Bob Phibbs gives a great drill down into metrics that matter in terms of retail success. Staff training focusing on engagement with customers show that an interaction with an employee has a 50% more likely chance of that interaction resulting in a sale.
Moneyball, the movie with Brad Pitt showed how one baseball team began winning by picking players based on their averages rather than a gut feeling how a player “could do.”
As a retail consultant, I always run six financial reports when working with a new retailer. There are two retail sales reports in particular that detail the averages any retailer must look at to increase their sales: Your Average Sale (also known as the average check in the restaurant industry,) and Your Average Number of items.
Here is why each is important and how to increase. These two metrics are most able to increase your retail sales and profitability.
Average Sale / Average Check
This report shows the value of each customer that day. If you have a lot of part-timers, they might not have the highest retail sales because they work in the “off” shifts. Average sale shows you when they do help a customer, how much – on average – a customer purchases from them. This can help you spot the bright stars who might be hidden.
This is the most immediate report you can use to grow retail sales because this report measures how well your sale crew can move your products. The more people like your employees, the more trust employees will be able to create and use to upsell each order. This is what raises your average sale.
Every business calls it a different thing, from average ticket in a restaurant to the average daily rate in hotels.
Whatever you call it, it is the closest we can get to how many sales you received in a day. Careful Analyticals don’t get caught up thinking of exceptions that can bring your average down like ringing up a piece of candy vs. your usual sale. Using your POS report averages everything so you have a true number to work with.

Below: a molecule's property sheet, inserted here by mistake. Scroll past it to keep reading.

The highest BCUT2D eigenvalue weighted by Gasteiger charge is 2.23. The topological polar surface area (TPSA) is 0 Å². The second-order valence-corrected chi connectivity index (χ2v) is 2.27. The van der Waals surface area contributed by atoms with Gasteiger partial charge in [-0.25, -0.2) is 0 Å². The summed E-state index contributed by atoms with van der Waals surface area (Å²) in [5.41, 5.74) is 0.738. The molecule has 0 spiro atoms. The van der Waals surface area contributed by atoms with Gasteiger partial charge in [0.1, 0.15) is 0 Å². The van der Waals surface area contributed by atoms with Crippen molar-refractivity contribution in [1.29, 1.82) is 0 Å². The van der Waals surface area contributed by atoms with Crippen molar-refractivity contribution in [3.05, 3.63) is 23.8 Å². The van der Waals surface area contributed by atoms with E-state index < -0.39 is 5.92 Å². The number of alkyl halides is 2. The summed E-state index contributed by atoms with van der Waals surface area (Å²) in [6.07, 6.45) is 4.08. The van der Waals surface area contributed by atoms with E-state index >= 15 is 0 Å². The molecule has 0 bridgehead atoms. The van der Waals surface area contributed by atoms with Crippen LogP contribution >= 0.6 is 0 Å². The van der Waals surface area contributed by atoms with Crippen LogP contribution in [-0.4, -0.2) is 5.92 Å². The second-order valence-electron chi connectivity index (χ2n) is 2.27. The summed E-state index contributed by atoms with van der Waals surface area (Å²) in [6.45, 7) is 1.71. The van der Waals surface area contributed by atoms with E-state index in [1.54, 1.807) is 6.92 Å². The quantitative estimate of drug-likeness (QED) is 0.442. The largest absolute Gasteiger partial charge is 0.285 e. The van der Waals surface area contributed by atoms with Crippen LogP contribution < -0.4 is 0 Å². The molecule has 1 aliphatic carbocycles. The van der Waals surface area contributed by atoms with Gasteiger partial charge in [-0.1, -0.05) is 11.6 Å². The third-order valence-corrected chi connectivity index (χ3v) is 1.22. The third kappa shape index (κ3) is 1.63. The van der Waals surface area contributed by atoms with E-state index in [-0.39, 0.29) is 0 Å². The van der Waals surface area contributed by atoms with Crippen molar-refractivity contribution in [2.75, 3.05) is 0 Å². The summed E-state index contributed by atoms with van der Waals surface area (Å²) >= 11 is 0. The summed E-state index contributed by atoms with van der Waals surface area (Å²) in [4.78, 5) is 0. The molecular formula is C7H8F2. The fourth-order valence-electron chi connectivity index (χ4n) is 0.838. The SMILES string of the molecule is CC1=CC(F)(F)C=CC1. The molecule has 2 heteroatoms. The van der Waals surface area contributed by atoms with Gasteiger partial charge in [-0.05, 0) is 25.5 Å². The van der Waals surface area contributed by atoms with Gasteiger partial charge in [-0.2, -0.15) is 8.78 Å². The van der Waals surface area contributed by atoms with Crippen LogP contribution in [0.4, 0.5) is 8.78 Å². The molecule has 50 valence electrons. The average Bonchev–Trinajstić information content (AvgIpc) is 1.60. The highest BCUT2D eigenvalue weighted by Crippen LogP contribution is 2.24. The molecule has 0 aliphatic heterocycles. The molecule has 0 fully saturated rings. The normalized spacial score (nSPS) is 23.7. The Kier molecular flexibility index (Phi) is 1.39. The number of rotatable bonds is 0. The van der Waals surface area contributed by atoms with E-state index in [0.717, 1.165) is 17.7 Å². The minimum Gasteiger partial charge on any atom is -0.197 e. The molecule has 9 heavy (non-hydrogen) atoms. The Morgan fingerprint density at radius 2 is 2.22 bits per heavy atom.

How To Increase Your Average Sale
- Prioritize retail sales, not stocking. In the restaurant business there is a saying, “If you can lean, you can clean.” In the retail business I think it should be, “If you can stock, you can sell.” Too often we let employees think stocking the store shelves with product is more important than moving the product out the door. Displays are supposed to get messed up, products are supposed to look almost out. Your employee training has to explain this or your well-meaning employees will fail you.
- Hire more employees so there is time to upsell during busy times.
- Increase add-ons through impulse items displayed strategically around your store. We’ll cover that in our next chapter.
- Raise sales of higher ticket goods by using both features and benefits and add-ons through improved sales training. We’ll cover this extensively in Chapter 4.
Average Number of Items
This is your total number of items sold divided by number of transactions. Tracking this is another way to measure how good a job your sales crew is doing, and if your displays and signage are tempting customers to add-on.
The higher you can move this, the more profit you will make. You make profit on the second item so your goal should always be an average of two.
For example, if you are having a big sale, employees should be suggesting, “Since this is such a good price, how about getting two?” That simple suggestion builds the unit sales without any additional marketing costs.
When managaing your retail sales crew, you must utilize your computer printouts religiously to monitor how your crew is actually doing, not just your merchandise. What tips do you have to increase average sale or average number of items?